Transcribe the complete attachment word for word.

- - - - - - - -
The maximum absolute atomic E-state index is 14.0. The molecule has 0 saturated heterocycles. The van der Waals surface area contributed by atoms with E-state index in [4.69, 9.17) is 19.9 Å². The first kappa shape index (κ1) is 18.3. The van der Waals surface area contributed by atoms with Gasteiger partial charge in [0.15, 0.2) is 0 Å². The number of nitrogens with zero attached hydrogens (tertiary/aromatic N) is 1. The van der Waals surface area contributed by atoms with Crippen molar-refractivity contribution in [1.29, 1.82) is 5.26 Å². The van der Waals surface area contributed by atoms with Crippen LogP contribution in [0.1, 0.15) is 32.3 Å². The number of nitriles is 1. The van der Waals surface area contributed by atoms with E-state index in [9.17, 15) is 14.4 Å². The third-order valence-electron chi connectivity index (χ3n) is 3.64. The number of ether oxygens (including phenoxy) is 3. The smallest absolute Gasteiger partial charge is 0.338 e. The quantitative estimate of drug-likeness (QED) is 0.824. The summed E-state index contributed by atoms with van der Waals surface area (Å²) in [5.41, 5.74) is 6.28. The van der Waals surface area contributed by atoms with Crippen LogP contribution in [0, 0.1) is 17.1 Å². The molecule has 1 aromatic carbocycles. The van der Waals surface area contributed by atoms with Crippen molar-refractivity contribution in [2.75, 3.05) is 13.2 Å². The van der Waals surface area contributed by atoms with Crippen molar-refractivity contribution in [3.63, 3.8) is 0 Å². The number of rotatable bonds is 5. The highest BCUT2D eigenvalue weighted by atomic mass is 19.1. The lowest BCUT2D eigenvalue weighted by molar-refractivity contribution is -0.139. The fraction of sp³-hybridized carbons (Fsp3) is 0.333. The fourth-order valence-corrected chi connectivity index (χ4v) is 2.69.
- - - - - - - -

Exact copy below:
The maximum absolute atomic E-state index is 14.0. The molecule has 0 saturated heterocycles. The van der Waals surface area contributed by atoms with E-state index in [4.69, 9.17) is 19.9 Å². The first kappa shape index (κ1) is 18.3. The van der Waals surface area contributed by atoms with Gasteiger partial charge in [0.15, 0.2) is 0 Å². The number of nitrogens with zero attached hydrogens (tertiary/aromatic N) is 1. The van der Waals surface area contributed by atoms with Crippen molar-refractivity contribution in [1.29, 1.82) is 5.26 Å². The van der Waals surface area contributed by atoms with Crippen LogP contribution in [0.1, 0.15) is 32.3 Å². The number of nitriles is 1. The van der Waals surface area contributed by atoms with E-state index in [9.17, 15) is 14.4 Å². The third-order valence-electron chi connectivity index (χ3n) is 3.64. The number of ether oxygens (including phenoxy) is 3. The smallest absolute Gasteiger partial charge is 0.338 e. The quantitative estimate of drug-likeness (QED) is 0.824. The summed E-state index contributed by atoms with van der Waals surface area (Å²) in [5.41, 5.74) is 6.28. The van der Waals surface area contributed by atoms with Crippen LogP contribution in [0, 0.1) is 17.1 Å². The molecule has 1 aromatic carbocycles. The van der Waals surface area contributed by atoms with Crippen molar-refractivity contribution in [2.75, 3.05) is 13.2 Å². The van der Waals surface area contributed by atoms with Crippen molar-refractivity contribution in [3.63, 3.8) is 0 Å². The number of rotatable bonds is 5. The highest BCUT2D eigenvalue weighted by atomic mass is 19.1. The lowest BCUT2D eigenvalue weighted by molar-refractivity contribution is -0.139. The fraction of sp³-hybridized carbons (Fsp3) is 0.333. The fourth-order valence-corrected chi connectivity index (χ4v) is 2.69.